Born in Cuba, Joaquín Nin (1879–1949) grew up in Spain and continued his studies in Paris with Moritz Moszkowski and Vincent d’Indy at the Schola Cantorum (where he would himself teach from 1905 to 1908). Even if, as a composer and pianist, Nin travelled Europe and Latin America defending the old Spanish masters, he is known today primarily for his important musicological work, his publication of forgotten manuscripts, and his harmonization of old songs, including the collection 20 cantos populares españoles, published in 1923.
While he learned the piano from his mother, as a composer Fernando Obradors (1897–1945) was completely self-taught in composition, harmony and counterpoint. As conductor of the Gran Canaria Philharmonic Orchestra, the Liceo Orchestra and Barcelona Radio Orchestra, he wrote numerous symphonies and zarzuelas, but his most important works were his Canciones clásicas españolas, published in four volumes between 1921 and 1941. His essentially neoclassical arrangements of traditional Catalan songs possess a lightness that is both charming and contagious.
The place of Hugo Wolf (1860–1903) in history was assured during his lifetime, thanks especially to the major cycles of lieder he wrote over a very brief span. After treating texts by Mörike, Eichendorff and Goethe, he turned, between 1889 and April 1890, to 44 Spanish poems of the 16th and 17th centuries, translated into German by Emanuel Geibel and Paul Heyse; some of these poems were sacred (including Die ihr schwebet), but most were secular. The mood of these works walks a delicate tightrope, fluctuating between tears and smiles, shade and light, tenderness and passion, each one displaying an admirable individuality. “What I am writing now, I write for the future,” wrote Wolf in a letter. “There has not been anything like it since Schubert and Schumann.”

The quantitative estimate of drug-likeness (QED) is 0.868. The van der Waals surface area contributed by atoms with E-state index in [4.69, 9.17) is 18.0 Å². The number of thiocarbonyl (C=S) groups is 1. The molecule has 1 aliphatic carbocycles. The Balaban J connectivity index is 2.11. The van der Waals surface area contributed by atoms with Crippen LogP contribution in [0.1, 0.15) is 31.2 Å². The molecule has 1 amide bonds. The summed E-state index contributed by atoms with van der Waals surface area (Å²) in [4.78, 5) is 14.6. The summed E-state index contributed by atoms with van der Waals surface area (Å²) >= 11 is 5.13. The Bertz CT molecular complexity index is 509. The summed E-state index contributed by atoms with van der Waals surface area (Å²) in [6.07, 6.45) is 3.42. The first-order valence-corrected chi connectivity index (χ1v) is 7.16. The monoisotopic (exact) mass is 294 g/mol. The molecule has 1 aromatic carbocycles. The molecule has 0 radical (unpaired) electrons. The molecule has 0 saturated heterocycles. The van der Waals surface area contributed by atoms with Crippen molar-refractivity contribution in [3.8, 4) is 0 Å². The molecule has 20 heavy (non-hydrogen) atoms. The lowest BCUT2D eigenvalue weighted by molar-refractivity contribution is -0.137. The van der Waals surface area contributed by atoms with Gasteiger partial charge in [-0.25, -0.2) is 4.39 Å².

Richard Strauss (1864–1949) worked in a variety of musical genres during his prolific career, whether it be chamber music, the symphonic poem or opera. But only one accompanied him throughout his long life, from his compositional infancy at the age of six to his very last breath, with Malven nearly 80 years later (a work kept secret by soprano Maria Jeritza until her death in 1982): the lied. Mädchenblumen, composed in 1888 to poems by Felix Dahn, is a collection bursting with lyricism that conveys with sensitivity and sensuality the various emotions evoked by the texts, which compare young girls to their floral equivalents, an acceptable literary gesture in the 19th century. In “Kornblumen,” the flowing softness of the cornflower is found in the piano part, while in “Mohnblumen,” Strauss evokes the vibrant energy of the poppy in a series of trills over which the vocal part pours out. In “Epheu,” the arpeggiated accompaniment binds to the vocal line like the invasive ivy it represents, while the cycle ends with “Wasserrose,” a delicate, fanciful hymn to the exotic beauty of the woman, who, even as she sings I do not love you, invites you to open your heart to her.